UTFacultiesEEMCSDisciplines & departmentsBSS2021Principal InvestigatorsVal Jones: Body Area Networks and Clinical Decision Support for m-health

Val Jones: Body Area Networks and Clinical Decision Support for m-health

As part of Remote Monitoring and Treatment, this research area deals with the application of mobile and wireless technologies, together with Body Area Networks, in order to provide mobile health services to patients and health professionals. Telemedicine services include remote monitoring and treatment services for patients with chronic conditions or in acute care (healthcare domain) and applications in preventative medicine such as support for lifestyle management (health and wellbeing domain).

BANs. Our definition of a Body Area Network is a network of devices worn on, in, or around the body which communicate with each other via (wireless or wired) communication links and cooperate together to provide mobile services to the user. When these services relate to healthcare or health and wellbeing we call these BANs health BANs.


BAN devices may be any body-worn devices (including implants) which have a communication interface. The devices of a health BAN may include medical devices such as biosensors but may also include non-medical devices used for medical purposes (such as a GPS device used to locate the patient when a medical emergency is detected). BAN devices used to date in our projects include

pulse oxymeter, temperature and respiration sensors, electrodes to measure ECG and sEMG, activity monitors (step-counter, 3D accelerometer); actuators (eg. to provide tactile feedback by means of vibration), multimedia devices (cameras and audio devices) and other devices such as GPS devices and alarm buttons. In addition, our BAN architecture includes one special device which combines the functions of communication gateway, processing platform and local data storage. Known in the generic BAN architecture as the MBU (Mobile Base Unit), the MBU functions have been implemented on a variety of hardware platforms (various PDAs and mobile phones from different manufacturers) under various mobile operating systems including Windows Mobile and Android.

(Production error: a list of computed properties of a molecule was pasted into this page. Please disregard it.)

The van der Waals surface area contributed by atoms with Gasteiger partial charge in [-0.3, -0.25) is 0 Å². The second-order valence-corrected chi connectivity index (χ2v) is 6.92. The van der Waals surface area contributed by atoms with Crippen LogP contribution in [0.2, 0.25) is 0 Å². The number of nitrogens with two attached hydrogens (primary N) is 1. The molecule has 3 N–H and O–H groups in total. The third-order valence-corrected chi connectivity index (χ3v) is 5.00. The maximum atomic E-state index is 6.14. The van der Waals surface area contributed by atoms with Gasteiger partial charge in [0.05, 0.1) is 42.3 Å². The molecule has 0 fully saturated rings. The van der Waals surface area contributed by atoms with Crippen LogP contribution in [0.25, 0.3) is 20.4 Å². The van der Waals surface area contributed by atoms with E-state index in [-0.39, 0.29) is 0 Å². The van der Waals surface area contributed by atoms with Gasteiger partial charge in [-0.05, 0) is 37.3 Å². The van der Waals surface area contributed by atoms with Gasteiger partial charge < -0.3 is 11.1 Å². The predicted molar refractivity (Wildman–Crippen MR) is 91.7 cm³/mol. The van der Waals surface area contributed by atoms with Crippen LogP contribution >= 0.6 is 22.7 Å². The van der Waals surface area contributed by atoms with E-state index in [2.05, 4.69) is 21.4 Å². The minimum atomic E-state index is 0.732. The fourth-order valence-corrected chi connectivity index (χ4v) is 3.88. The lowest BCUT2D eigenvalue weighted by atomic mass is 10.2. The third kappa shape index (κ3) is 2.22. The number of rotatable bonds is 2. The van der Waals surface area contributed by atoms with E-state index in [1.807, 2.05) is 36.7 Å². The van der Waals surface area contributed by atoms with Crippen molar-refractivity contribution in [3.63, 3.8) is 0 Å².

BAN Services and Applications. Some examples are: telemonitoring of patients with atrial fibrillation or women with complications of pregnancy; or teletreatment for chronic pain patients. BAN applications are implemented by integrating the appropriate sensors and other devices into the BAN and by developing a software application to run locally on the BAN (ie on the MBU) or on a remote server, or a combination of the two. Local execution on the BAN itself brings all the well-known challenges relating to mobile platforms including limited processing power, memory and battery life. Remote execution, involving long range wireless communications, solves some of these problems but brings other challenges relating to the distributed environment, such as timing and synchronisation issues, and how to deal with delay, data loss and link loss in networks. And in all cases, we face the challenges of ensuring data security and integrity, protection of privacy and verification of correctness of operation (essential for patient safety in safety critical health applications) in the distributed environment. In most cases, BAN applications are implemented using a combination of local and remote processing so raising many research challenges.